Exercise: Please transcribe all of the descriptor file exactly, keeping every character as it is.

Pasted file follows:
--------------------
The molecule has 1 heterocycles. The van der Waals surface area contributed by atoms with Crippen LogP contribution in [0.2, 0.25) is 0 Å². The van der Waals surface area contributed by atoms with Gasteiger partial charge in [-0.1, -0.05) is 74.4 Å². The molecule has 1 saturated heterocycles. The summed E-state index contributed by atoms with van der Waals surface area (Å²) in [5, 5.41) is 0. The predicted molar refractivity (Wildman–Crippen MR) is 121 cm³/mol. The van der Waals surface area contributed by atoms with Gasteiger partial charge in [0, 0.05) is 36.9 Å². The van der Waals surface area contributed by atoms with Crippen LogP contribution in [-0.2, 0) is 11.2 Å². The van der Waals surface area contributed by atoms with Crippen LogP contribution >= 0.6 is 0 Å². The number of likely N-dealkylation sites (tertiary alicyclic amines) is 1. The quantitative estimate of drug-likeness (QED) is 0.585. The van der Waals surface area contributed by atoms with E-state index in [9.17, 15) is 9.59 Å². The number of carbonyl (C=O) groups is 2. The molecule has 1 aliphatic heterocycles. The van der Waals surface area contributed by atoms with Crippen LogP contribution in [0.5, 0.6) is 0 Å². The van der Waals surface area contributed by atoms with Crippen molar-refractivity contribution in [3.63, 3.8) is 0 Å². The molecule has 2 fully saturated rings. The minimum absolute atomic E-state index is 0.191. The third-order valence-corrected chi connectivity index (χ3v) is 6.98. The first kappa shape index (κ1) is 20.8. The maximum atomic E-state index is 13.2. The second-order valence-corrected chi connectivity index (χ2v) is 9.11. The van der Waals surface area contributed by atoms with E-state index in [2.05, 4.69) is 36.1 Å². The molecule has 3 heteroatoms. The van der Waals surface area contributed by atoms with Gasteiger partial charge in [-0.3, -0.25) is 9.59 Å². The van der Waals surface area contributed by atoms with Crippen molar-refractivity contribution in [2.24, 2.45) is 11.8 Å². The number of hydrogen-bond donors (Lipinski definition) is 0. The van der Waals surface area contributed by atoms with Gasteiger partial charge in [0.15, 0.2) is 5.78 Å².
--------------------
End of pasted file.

The molecule has 1 heterocycles. The van der Waals surface area contributed by atoms with Crippen LogP contribution in [0.2, 0.25) is 0 Å². The van der Waals surface area contributed by atoms with Gasteiger partial charge in [-0.1, -0.05) is 74.4 Å². The molecule has 1 saturated heterocycles. The summed E-state index contributed by atoms with van der Waals surface area (Å²) in [5, 5.41) is 0. The predicted molar refractivity (Wildman–Crippen MR) is 121 cm³/mol. The van der Waals surface area contributed by atoms with Gasteiger partial charge in [0, 0.05) is 36.9 Å². The van der Waals surface area contributed by atoms with Crippen LogP contribution in [-0.2, 0) is 11.2 Å². The van der Waals surface area contributed by atoms with Crippen LogP contribution >= 0.6 is 0 Å². The number of likely N-dealkylation sites (tertiary alicyclic amines) is 1. The quantitative estimate of drug-likeness (QED) is 0.585. The van der Waals surface area contributed by atoms with E-state index in [9.17, 15) is 9.59 Å². The number of carbonyl (C=O) groups is 2. The molecule has 1 aliphatic heterocycles. The van der Waals surface area contributed by atoms with Crippen LogP contribution in [0.5, 0.6) is 0 Å². The van der Waals surface area contributed by atoms with Crippen molar-refractivity contribution in [3.63, 3.8) is 0 Å². The molecule has 2 fully saturated rings. The minimum absolute atomic E-state index is 0.191. The third-order valence-corrected chi connectivity index (χ3v) is 6.98. The first kappa shape index (κ1) is 20.8. The maximum atomic E-state index is 13.2. The second-order valence-corrected chi connectivity index (χ2v) is 9.11. The van der Waals surface area contributed by atoms with E-state index in [2.05, 4.69) is 36.1 Å². The molecule has 3 heteroatoms. The van der Waals surface area contributed by atoms with Gasteiger partial charge in [-0.3, -0.25) is 9.59 Å². The van der Waals surface area contributed by atoms with Crippen molar-refractivity contribution in [2.24, 2.45) is 11.8 Å². The number of hydrogen-bond donors (Lipinski definition) is 0. The van der Waals surface area contributed by atoms with Gasteiger partial charge in [0.15, 0.2) is 5.78 Å².